UN Environment and partners are helping countries identify a manageable number of cost-effective measures to reduce wastewater pollution and make a better case for their adoption and enforcement. But reliable, consistent and trustworthy data sources are needed.
“We need more and better-quality data to assess the status and impact of wastewater pollution, and capacity-building support needs to be provided to countries to improve their ability to develop national statistical systems and use pollution-related statistics to better manage and monitor their water, soil and air quality,” says Lamizana.
“Open source maps using geo-spatial data showing maps of pollution, dynamics of dispersion, combined with population density, protected areas or other bio-physical or socio-economic datasets are urgently needed,” she adds.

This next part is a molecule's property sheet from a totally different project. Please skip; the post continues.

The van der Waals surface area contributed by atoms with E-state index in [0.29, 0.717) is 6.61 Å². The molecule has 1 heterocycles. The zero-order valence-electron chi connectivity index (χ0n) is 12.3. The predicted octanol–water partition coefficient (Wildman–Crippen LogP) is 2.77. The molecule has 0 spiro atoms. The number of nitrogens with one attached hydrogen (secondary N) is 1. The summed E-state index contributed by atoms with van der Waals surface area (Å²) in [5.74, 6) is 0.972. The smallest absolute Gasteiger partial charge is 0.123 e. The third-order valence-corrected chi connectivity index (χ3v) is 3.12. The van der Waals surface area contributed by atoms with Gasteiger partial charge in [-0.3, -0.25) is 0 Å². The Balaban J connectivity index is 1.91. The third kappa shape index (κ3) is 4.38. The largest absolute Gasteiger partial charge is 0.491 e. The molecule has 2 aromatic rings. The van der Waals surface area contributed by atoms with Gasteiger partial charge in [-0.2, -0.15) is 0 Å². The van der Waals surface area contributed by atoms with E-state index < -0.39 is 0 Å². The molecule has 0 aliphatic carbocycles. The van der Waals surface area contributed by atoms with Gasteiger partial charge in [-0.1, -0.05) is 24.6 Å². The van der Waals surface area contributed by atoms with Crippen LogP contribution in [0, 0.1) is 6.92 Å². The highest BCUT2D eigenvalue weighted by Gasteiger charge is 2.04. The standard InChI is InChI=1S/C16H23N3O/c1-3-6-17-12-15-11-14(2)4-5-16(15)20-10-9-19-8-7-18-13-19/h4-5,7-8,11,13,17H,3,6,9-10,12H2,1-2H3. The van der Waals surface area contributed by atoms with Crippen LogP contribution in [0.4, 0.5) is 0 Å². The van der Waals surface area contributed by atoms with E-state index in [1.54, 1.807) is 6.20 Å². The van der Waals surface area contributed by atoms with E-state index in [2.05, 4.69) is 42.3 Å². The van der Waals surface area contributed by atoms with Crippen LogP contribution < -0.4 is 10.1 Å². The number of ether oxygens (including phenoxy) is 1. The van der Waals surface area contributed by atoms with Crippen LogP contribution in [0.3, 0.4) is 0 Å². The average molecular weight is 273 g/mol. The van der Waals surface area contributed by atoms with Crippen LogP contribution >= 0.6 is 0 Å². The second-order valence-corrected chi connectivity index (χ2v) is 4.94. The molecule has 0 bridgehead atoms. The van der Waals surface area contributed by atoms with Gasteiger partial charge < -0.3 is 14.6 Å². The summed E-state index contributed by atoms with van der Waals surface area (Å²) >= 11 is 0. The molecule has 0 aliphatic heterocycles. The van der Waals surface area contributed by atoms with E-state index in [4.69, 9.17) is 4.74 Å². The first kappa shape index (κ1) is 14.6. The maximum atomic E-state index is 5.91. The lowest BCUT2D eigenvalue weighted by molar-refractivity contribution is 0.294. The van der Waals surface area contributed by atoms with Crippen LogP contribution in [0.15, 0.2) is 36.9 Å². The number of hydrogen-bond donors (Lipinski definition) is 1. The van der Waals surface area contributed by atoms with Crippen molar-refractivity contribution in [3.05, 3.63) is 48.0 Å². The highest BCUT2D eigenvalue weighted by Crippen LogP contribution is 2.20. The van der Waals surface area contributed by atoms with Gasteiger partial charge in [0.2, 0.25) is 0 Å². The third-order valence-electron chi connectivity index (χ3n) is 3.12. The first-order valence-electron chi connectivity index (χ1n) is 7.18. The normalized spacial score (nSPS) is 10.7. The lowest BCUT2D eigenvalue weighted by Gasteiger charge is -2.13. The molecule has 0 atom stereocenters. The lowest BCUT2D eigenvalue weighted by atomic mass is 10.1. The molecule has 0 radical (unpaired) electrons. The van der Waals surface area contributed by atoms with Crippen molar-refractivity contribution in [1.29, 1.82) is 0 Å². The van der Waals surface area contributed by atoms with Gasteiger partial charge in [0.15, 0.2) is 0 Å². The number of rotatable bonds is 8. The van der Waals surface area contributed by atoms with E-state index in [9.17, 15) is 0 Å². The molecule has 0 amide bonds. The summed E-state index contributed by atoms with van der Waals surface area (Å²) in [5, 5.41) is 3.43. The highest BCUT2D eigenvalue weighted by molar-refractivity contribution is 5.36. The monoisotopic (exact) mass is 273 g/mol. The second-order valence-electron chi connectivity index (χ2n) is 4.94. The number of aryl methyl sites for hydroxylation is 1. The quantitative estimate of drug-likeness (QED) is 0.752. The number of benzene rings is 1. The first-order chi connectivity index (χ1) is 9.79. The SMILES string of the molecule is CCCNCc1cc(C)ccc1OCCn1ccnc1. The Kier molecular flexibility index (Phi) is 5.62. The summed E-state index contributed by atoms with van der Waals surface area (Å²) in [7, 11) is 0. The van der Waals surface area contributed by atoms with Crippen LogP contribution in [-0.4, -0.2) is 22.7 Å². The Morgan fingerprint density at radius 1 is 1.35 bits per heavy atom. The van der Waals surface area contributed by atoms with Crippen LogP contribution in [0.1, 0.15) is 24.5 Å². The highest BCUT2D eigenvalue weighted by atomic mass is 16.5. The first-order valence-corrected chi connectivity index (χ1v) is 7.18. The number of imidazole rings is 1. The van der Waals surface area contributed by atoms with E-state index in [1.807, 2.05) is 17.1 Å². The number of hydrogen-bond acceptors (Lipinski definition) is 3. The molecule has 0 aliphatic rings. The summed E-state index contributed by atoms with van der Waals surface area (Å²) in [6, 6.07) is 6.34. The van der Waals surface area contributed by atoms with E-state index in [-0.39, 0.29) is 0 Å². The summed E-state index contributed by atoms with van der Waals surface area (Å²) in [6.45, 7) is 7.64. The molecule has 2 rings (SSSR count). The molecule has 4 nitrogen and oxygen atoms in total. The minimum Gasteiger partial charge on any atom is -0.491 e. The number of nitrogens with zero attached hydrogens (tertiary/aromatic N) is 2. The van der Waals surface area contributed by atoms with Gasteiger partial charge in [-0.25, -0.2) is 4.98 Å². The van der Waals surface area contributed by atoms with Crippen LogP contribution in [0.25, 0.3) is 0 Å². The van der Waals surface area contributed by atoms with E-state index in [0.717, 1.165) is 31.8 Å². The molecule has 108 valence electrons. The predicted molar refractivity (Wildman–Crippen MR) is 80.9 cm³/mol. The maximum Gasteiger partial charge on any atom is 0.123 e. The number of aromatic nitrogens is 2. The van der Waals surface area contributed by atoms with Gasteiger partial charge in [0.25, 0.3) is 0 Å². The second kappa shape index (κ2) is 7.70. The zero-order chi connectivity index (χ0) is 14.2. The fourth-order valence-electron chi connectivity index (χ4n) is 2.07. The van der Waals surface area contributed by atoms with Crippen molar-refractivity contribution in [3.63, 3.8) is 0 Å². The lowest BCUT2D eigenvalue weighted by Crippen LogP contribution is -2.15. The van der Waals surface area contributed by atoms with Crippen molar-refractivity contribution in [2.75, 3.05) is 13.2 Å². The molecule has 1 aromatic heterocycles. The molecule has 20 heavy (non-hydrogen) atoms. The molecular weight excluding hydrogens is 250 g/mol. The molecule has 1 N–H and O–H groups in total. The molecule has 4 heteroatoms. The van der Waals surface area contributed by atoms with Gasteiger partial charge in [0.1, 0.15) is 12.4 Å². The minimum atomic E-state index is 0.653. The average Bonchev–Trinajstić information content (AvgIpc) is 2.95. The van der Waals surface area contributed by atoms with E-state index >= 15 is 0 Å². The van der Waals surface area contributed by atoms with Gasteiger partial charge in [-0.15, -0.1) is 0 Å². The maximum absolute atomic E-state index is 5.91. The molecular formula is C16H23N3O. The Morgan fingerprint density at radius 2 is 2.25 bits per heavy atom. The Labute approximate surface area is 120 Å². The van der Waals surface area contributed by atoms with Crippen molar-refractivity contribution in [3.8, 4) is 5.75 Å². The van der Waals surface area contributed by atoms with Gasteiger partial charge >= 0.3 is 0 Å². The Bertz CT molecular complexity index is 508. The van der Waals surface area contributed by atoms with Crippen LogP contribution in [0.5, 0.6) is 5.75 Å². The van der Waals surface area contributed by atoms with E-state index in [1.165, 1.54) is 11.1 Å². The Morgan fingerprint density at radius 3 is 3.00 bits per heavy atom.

In this connection, the 2019 United Nations Environment Assembly passed a resolution encouraging Member States “to collect data on economic indicators and those linked to poverty and the environment to enable the tracking of progress towards the eradication of poverty and the management of natural resources and the environment.”
Carbon market negotiations under the Paris Agreement
The world’s climate negotiators recently concluded two weeks of discussions about the next steps for the landmark 2015 Paris Agreement, with carbon market rules high on the agenda.
The annual mid-year climate negotiations are generally held ahead of the annual Conference of the Parties (COP), the top decision-making body for climate negotiations.